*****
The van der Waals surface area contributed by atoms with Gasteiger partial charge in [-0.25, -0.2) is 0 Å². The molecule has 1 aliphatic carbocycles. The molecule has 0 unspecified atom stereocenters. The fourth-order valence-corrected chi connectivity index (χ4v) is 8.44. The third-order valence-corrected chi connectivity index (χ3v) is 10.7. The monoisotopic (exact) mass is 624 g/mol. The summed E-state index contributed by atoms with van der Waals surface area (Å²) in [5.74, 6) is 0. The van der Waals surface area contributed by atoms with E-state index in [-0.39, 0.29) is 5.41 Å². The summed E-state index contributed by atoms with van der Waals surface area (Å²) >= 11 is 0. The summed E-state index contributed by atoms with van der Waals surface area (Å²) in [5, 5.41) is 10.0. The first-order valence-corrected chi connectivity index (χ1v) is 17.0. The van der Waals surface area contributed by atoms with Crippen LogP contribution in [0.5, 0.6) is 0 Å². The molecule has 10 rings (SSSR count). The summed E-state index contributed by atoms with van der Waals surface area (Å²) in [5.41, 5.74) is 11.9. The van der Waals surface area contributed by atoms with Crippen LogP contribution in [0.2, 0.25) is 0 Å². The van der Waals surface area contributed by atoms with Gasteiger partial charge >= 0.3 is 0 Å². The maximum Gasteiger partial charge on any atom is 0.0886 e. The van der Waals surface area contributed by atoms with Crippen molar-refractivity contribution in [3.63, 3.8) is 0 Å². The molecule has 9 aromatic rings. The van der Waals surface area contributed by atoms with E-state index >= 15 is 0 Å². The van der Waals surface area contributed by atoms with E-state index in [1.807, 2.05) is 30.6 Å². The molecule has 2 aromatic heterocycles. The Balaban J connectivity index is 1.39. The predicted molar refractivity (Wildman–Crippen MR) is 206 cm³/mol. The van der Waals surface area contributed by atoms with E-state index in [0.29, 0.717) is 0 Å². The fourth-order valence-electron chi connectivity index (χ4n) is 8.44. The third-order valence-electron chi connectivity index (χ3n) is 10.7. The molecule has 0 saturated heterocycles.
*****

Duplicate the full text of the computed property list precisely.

The van der Waals surface area contributed by atoms with Gasteiger partial charge in [-0.25, -0.2) is 0 Å². The molecule has 1 aliphatic carbocycles. The molecule has 0 unspecified atom stereocenters. The fourth-order valence-corrected chi connectivity index (χ4v) is 8.44. The third-order valence-corrected chi connectivity index (χ3v) is 10.7. The monoisotopic (exact) mass is 624 g/mol. The summed E-state index contributed by atoms with van der Waals surface area (Å²) in [5.74, 6) is 0. The van der Waals surface area contributed by atoms with E-state index in [-0.39, 0.29) is 5.41 Å². The summed E-state index contributed by atoms with van der Waals surface area (Å²) >= 11 is 0. The summed E-state index contributed by atoms with van der Waals surface area (Å²) in [5, 5.41) is 10.0. The first-order valence-corrected chi connectivity index (χ1v) is 17.0. The van der Waals surface area contributed by atoms with Crippen LogP contribution in [0.5, 0.6) is 0 Å². The molecule has 10 rings (SSSR count). The summed E-state index contributed by atoms with van der Waals surface area (Å²) in [5.41, 5.74) is 11.9. The van der Waals surface area contributed by atoms with Crippen LogP contribution in [0.2, 0.25) is 0 Å². The van der Waals surface area contributed by atoms with Gasteiger partial charge >= 0.3 is 0 Å². The maximum Gasteiger partial charge on any atom is 0.0886 e. The van der Waals surface area contributed by atoms with Crippen molar-refractivity contribution in [3.63, 3.8) is 0 Å². The molecule has 9 aromatic rings. The van der Waals surface area contributed by atoms with E-state index >= 15 is 0 Å². The van der Waals surface area contributed by atoms with E-state index in [1.807, 2.05) is 30.6 Å². The molecule has 2 aromatic heterocycles. The Balaban J connectivity index is 1.39. The predicted molar refractivity (Wildman–Crippen MR) is 206 cm³/mol. The van der Waals surface area contributed by atoms with E-state index in [0.29, 0.717) is 0 Å². The fourth-order valence-electron chi connectivity index (χ4n) is 8.44. The third-order valence-electron chi connectivity index (χ3n) is 10.7. The molecule has 0 saturated heterocycles.